While weighing the merits of a comma versus a colon or semicolon, she champions the comma for being less judgmental—but loathes the Oxford comma.

[Read More]

Joshua Cody’s book [sic]

January 8, 2014 | 15 Comments

The first two times I opened [sic]: A Memoir, I was impressed by Joshua Cody’s sentences—cool, syntactically complex, allusive. But I didn’t keep reading it because was working on my own book and sensed immediately that his high-flying persona was at odds with my attempt at a sincere one.

Late in 2013 I made it through [sic] and admired it, so refreshingly different from my own writing—or almost anyone’s. I wouldn’t try such a performance and couldn’t sustain one for long if I did. A possible cost of Cody’s approach is that I always felt distanced from him. How much “knowing” and liking a memoirist matters to you is intensely personal, but partly because of this, at times reading [sic] my mind wandered. Cody’s memoir showcases not only the rewards but the risks of a flamboyant (some would say egoistic) persona.

American reviewers generally raved [sic] (see the appreciative review in the New York Times Sunday Book Review), while it got a cooler reception in Europe—the Guardian’s review’s headline: “Joshua Cody’s postmodern memoir of terminal illness is too busy being clever to engage the reader’s feelings.” Guardian reviewer Robert McCrum called Cody “too cool for school” and said, “Part of the essential vanity of this publication is that Cody has been horribly overindulged, and allowed to lard his manuscript with illustrative material. [sic] is a book about sickness that should have been sent to the script doctor. It’s a mess; worse, it’s a pretentious mess. Descended from that great Victorian exhibitionist, ‘Buffalo Bill’ Cody, it’s almost as if he’s genetically programmed to perform to the crowd.”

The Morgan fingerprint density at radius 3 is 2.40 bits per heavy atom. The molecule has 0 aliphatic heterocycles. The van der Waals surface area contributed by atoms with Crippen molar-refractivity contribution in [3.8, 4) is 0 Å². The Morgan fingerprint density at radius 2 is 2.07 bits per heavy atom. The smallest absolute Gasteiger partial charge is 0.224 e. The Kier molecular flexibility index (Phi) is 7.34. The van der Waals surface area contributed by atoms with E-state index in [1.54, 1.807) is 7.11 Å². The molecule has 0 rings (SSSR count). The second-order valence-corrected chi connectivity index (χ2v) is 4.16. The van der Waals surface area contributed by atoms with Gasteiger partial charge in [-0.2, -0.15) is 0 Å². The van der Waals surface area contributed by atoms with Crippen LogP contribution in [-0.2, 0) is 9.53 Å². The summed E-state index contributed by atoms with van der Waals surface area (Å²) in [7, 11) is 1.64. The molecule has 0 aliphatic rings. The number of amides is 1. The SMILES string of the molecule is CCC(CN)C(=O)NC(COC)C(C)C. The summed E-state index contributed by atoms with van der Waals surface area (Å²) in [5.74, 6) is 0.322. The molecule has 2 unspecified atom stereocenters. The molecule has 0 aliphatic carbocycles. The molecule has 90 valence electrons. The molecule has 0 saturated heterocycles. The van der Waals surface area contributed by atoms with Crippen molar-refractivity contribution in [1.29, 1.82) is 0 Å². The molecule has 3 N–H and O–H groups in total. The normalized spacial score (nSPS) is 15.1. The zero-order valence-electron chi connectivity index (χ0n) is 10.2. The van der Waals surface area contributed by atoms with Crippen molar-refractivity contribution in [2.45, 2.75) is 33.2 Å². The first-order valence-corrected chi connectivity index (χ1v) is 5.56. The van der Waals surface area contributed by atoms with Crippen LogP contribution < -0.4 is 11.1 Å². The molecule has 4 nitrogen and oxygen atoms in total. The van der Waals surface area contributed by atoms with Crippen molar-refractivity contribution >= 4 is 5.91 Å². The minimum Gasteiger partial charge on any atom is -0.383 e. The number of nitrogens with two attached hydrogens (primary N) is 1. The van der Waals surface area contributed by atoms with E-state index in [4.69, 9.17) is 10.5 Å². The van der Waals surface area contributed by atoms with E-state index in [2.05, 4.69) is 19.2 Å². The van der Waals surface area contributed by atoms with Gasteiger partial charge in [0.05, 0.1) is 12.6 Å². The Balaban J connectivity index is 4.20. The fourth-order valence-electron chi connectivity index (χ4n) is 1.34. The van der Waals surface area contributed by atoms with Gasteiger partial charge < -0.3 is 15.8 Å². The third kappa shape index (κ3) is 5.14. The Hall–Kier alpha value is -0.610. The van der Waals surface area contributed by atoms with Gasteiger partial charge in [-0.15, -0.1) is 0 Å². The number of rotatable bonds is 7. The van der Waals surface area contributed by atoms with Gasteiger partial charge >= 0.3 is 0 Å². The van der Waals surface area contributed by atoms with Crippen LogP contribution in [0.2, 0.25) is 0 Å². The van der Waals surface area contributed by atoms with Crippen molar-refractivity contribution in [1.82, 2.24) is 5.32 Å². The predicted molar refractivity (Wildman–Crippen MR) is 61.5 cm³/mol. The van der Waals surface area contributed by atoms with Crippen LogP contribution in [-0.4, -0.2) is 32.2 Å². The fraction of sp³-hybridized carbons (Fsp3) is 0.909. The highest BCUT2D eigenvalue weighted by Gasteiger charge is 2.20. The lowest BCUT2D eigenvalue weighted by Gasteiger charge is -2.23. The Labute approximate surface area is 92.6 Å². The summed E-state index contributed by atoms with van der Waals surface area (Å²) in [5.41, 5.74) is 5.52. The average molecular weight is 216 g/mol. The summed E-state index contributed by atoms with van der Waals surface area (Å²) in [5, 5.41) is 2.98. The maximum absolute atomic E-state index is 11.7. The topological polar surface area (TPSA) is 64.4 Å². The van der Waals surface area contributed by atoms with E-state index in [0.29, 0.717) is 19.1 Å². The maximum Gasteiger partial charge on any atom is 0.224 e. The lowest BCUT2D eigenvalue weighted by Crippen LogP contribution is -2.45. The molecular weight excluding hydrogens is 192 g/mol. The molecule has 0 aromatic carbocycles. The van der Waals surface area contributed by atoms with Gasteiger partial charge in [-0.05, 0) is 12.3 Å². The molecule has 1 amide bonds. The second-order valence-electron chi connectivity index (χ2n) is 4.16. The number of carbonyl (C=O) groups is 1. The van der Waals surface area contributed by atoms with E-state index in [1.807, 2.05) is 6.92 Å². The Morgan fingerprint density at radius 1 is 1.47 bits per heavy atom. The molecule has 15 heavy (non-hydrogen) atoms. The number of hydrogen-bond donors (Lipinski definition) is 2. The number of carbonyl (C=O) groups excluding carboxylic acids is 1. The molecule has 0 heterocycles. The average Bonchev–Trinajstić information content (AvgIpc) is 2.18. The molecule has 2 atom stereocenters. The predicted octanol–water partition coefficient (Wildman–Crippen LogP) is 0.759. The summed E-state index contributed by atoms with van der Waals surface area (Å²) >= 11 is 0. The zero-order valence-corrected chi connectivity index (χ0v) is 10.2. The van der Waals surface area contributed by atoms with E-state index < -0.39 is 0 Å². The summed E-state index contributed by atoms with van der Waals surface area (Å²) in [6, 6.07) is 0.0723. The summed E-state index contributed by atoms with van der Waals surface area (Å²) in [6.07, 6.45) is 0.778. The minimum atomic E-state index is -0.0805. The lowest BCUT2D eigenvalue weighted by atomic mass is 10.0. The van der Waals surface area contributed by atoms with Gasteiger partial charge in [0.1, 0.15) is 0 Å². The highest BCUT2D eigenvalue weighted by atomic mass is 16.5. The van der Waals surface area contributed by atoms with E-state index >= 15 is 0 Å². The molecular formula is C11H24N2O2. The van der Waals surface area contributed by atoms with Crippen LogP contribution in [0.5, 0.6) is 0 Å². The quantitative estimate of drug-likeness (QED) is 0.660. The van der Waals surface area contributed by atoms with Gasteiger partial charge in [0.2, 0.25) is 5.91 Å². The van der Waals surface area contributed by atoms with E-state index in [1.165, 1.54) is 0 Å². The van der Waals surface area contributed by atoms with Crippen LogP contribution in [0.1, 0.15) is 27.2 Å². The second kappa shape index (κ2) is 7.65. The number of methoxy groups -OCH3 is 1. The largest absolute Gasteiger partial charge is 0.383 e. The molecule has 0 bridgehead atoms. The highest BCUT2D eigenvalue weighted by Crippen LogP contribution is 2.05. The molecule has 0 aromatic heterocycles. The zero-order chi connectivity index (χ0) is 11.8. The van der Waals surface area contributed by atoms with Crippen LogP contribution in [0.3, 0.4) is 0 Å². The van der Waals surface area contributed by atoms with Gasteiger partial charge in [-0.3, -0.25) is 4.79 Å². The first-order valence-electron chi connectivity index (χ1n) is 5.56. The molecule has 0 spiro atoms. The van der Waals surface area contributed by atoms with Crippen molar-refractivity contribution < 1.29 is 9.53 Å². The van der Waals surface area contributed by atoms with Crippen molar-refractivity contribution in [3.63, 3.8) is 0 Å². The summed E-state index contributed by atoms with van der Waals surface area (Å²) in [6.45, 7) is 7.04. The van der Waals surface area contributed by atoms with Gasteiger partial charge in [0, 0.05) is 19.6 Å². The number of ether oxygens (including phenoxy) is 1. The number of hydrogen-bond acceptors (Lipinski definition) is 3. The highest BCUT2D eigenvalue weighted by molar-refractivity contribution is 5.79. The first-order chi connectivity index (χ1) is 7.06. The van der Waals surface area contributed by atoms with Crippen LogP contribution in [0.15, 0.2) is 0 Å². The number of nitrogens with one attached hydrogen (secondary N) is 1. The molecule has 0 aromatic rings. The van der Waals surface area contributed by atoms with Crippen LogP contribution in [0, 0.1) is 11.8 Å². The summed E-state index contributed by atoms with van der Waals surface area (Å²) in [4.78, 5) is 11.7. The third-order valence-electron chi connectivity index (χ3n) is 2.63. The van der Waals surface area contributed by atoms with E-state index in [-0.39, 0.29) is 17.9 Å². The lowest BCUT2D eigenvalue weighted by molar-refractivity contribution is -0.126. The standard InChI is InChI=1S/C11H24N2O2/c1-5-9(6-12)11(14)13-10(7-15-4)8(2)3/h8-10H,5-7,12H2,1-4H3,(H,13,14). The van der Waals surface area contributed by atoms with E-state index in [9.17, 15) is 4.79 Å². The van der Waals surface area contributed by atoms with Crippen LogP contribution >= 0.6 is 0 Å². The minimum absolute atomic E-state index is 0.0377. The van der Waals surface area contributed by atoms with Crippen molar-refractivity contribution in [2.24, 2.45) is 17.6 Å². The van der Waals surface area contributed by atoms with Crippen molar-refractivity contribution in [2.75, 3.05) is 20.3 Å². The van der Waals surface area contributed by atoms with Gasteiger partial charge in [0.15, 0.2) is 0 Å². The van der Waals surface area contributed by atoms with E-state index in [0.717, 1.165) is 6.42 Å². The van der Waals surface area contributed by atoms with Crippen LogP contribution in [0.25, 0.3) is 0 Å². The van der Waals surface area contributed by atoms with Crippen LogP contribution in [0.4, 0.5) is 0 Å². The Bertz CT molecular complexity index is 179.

But the pervasive gut-level response of Amazon’s crowd of readers was rage.

[Read More]

Combating the comma splice

October 9, 2013 | 25 Comments

Right now in the semester, I’m buried in student essays. Hour after hour goes into grading—sometimes over six hours at a stretch, and then there’s reading and class prep. And then more essays, a constant backlog, from busy young writers and revisers. I give them work, and it boomerangs right back. Yet if I suck after sympathy I recall an academic acquaintance’s rejoinder: “That’s a self-inflicted wound.”

Sure. But it’s my job. And as a fellow teacher once remarked, “Reading some of them is like getting hit in the forehead with a hammer with each sentence.” Yes, and again, that’s what we’re paid for. And I get to sit on my couch and listen to the Beatles while I grade.

I remember so vividly my own dawning awareness of original sin, as an undergraduate, when a professor circled my comma splice. In my memory it’s actually in a blue book—though why even an English professor would bother to correct a comma splice in a handwritten exam flummoxes me. “Don’t use comma splices,” he wrote. I marched right up and asked him what that meant. He explained that a comma wasn’t sufficient to join two independent clauses.

[Read More]

Lindbergh, 1927

Ray Bradbury: “Style is truth”

August 3, 2013 | 6 Comments

I’m on the road as I post this, headed for Berkeley, California, where our son is entering graduate school; one of my sisters just moved across the way, to San Francisco. My wife and I are driving cross country from Ohio. An adventure! We’ve stopped for the night in Miami, Oklahoma, which is hot and crowded with casinos. I feel at home, though, because the folks are friendly and because my Mom was from Oklahoma. This afternoon in central Missouri I knew we were getting into the West because when we stopped in the backwater of Buffalo for a soda, I noticed in the McDonald’s a row of stools had real leather kids’ saddles for seats.

We reserved a modest vehicle for this trip, but the guy at the rental company said we’d probably be uncomfortable crossing the desert and might have difficulty getting over the mountains. In fact, he implied, we might die. So we rented, for only $20 more a day, a huge (to us) Lincoln Navigator. It is black, and terrifying. We feel like real Americans at last. But will we be safe in San Francisco ensconced in such an SUV? We look like Secret Service, or drug dealers. Or both.

I’m working on a book review on the road, and meantime here is a summer roundup of stuff I’ve found interesting.

[Read More]